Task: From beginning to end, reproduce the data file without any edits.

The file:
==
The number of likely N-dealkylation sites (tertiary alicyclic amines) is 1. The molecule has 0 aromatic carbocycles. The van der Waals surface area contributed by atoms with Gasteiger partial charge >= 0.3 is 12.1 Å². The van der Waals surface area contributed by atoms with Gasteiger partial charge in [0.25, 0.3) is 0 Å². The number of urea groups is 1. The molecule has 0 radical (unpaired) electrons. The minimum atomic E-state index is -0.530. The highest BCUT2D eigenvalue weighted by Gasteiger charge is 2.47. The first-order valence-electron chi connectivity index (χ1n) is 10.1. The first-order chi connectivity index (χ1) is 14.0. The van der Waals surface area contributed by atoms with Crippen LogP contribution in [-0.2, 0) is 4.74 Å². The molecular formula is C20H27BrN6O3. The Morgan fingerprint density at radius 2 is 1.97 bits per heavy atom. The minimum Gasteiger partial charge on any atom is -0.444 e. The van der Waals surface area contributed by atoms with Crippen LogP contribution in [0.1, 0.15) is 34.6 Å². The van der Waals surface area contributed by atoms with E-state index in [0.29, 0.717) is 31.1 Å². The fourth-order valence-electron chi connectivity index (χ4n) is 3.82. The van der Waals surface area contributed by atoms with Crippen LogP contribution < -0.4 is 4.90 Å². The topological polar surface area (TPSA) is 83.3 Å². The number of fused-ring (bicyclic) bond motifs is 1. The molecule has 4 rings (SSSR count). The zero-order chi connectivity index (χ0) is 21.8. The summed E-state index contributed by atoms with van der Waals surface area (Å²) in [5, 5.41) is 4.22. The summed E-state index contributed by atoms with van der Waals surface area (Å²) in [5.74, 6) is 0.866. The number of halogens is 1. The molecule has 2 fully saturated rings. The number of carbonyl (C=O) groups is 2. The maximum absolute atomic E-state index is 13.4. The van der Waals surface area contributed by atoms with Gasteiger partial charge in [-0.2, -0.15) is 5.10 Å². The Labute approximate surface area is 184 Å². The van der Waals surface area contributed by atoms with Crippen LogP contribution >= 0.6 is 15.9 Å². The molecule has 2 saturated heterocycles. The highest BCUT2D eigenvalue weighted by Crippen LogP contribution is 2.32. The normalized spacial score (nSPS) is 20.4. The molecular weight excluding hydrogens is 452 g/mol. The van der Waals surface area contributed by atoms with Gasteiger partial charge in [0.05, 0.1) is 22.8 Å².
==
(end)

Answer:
The number of likely N-dealkylation sites (tertiary alicyclic amines) is 1. The molecule has 0 aromatic carbocycles. The van der Waals surface area contributed by atoms with Gasteiger partial charge >= 0.3 is 12.1 Å². The van der Waals surface area contributed by atoms with Gasteiger partial charge in [0.25, 0.3) is 0 Å². The number of urea groups is 1. The molecule has 0 radical (unpaired) electrons. The minimum atomic E-state index is -0.530. The highest BCUT2D eigenvalue weighted by Gasteiger charge is 2.47. The first-order valence-electron chi connectivity index (χ1n) is 10.1. The first-order chi connectivity index (χ1) is 14.0. The van der Waals surface area contributed by atoms with Crippen LogP contribution in [-0.2, 0) is 4.74 Å². The molecular formula is C20H27BrN6O3. The Morgan fingerprint density at radius 2 is 1.97 bits per heavy atom. The minimum Gasteiger partial charge on any atom is -0.444 e. The van der Waals surface area contributed by atoms with Crippen LogP contribution in [0.1, 0.15) is 34.6 Å². The van der Waals surface area contributed by atoms with E-state index in [0.29, 0.717) is 31.1 Å². The fourth-order valence-electron chi connectivity index (χ4n) is 3.82. The van der Waals surface area contributed by atoms with Crippen LogP contribution < -0.4 is 4.90 Å². The topological polar surface area (TPSA) is 83.3 Å². The number of fused-ring (bicyclic) bond motifs is 1. The molecule has 4 rings (SSSR count). The zero-order chi connectivity index (χ0) is 21.8. The summed E-state index contributed by atoms with van der Waals surface area (Å²) in [5, 5.41) is 4.22. The summed E-state index contributed by atoms with van der Waals surface area (Å²) in [5.74, 6) is 0.866. The number of halogens is 1. The molecule has 2 fully saturated rings. The number of carbonyl (C=O) groups is 2. The maximum absolute atomic E-state index is 13.4. The van der Waals surface area contributed by atoms with Gasteiger partial charge in [-0.2, -0.15) is 5.10 Å². The Labute approximate surface area is 184 Å². The van der Waals surface area contributed by atoms with Crippen LogP contribution >= 0.6 is 15.9 Å². The molecule has 2 saturated heterocycles. The highest BCUT2D eigenvalue weighted by Crippen LogP contribution is 2.32. The normalized spacial score (nSPS) is 20.4. The molecular weight excluding hydrogens is 452 g/mol. The van der Waals surface area contributed by atoms with Gasteiger partial charge in [0.05, 0.1) is 22.8 Å².